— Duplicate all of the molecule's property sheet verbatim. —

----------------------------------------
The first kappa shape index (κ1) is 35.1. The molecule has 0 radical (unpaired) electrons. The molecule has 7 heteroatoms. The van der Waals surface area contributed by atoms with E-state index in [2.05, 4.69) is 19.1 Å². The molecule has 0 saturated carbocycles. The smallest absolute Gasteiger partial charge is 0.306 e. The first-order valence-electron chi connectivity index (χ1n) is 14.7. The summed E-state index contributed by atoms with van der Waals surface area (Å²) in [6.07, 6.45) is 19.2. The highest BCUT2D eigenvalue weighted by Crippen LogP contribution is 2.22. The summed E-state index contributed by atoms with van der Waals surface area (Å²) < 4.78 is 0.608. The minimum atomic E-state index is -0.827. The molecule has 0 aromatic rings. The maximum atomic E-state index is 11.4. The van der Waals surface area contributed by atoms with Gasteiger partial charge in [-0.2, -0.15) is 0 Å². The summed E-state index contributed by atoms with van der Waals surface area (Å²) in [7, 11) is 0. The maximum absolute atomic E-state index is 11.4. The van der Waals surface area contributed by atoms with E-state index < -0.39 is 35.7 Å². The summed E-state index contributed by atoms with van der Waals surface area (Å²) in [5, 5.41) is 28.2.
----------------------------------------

The first kappa shape index (κ1) is 35.1. The molecule has 0 radical (unpaired) electrons. The molecule has 7 heteroatoms. The van der Waals surface area contributed by atoms with E-state index in [2.05, 4.69) is 19.1 Å². The molecule has 0 saturated carbocycles. The smallest absolute Gasteiger partial charge is 0.306 e. The first-order valence-electron chi connectivity index (χ1n) is 14.7. The summed E-state index contributed by atoms with van der Waals surface area (Å²) in [6.07, 6.45) is 19.2. The highest BCUT2D eigenvalue weighted by Crippen LogP contribution is 2.22. The summed E-state index contributed by atoms with van der Waals surface area (Å²) < 4.78 is 0.608. The minimum atomic E-state index is -0.827. The molecule has 0 aromatic rings. The maximum atomic E-state index is 11.4. The van der Waals surface area contributed by atoms with Gasteiger partial charge in [-0.2, -0.15) is 0 Å². The summed E-state index contributed by atoms with van der Waals surface area (Å²) in [7, 11) is 0. The maximum absolute atomic E-state index is 11.4. The van der Waals surface area contributed by atoms with E-state index < -0.39 is 35.7 Å². The summed E-state index contributed by atoms with van der Waals surface area (Å²) in [5, 5.41) is 28.2.